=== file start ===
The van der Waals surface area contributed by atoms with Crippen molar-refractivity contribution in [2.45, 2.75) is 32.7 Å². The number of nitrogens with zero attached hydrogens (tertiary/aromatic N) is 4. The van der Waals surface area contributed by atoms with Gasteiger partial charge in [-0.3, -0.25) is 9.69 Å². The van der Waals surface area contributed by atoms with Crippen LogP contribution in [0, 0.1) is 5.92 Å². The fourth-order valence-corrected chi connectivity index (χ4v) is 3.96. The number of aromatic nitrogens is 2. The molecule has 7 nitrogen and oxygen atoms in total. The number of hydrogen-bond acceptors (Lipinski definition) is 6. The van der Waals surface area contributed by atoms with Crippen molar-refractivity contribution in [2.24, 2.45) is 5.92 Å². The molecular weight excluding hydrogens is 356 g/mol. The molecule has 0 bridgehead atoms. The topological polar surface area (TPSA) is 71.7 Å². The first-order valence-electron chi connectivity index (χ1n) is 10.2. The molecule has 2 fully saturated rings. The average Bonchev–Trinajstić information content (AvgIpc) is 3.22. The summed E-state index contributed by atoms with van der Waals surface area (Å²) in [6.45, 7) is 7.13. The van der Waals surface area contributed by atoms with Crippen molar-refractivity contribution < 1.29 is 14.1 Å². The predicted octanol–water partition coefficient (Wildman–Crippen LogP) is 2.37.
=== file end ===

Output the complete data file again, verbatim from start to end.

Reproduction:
The van der Waals surface area contributed by atoms with Crippen molar-refractivity contribution in [2.45, 2.75) is 32.7 Å². The number of nitrogens with zero attached hydrogens (tertiary/aromatic N) is 4. The van der Waals surface area contributed by atoms with Gasteiger partial charge in [-0.3, -0.25) is 9.69 Å². The van der Waals surface area contributed by atoms with Crippen LogP contribution in [0, 0.1) is 5.92 Å². The fourth-order valence-corrected chi connectivity index (χ4v) is 3.96. The number of aromatic nitrogens is 2. The molecule has 7 nitrogen and oxygen atoms in total. The number of hydrogen-bond acceptors (Lipinski definition) is 6. The van der Waals surface area contributed by atoms with Crippen molar-refractivity contribution in [2.24, 2.45) is 5.92 Å². The molecular weight excluding hydrogens is 356 g/mol. The molecule has 0 bridgehead atoms. The topological polar surface area (TPSA) is 71.7 Å². The first-order valence-electron chi connectivity index (χ1n) is 10.2. The molecule has 2 fully saturated rings. The average Bonchev–Trinajstić information content (AvgIpc) is 3.22. The summed E-state index contributed by atoms with van der Waals surface area (Å²) in [6.45, 7) is 7.13. The van der Waals surface area contributed by atoms with Crippen molar-refractivity contribution < 1.29 is 14.1 Å². The predicted octanol–water partition coefficient (Wildman–Crippen LogP) is 2.37.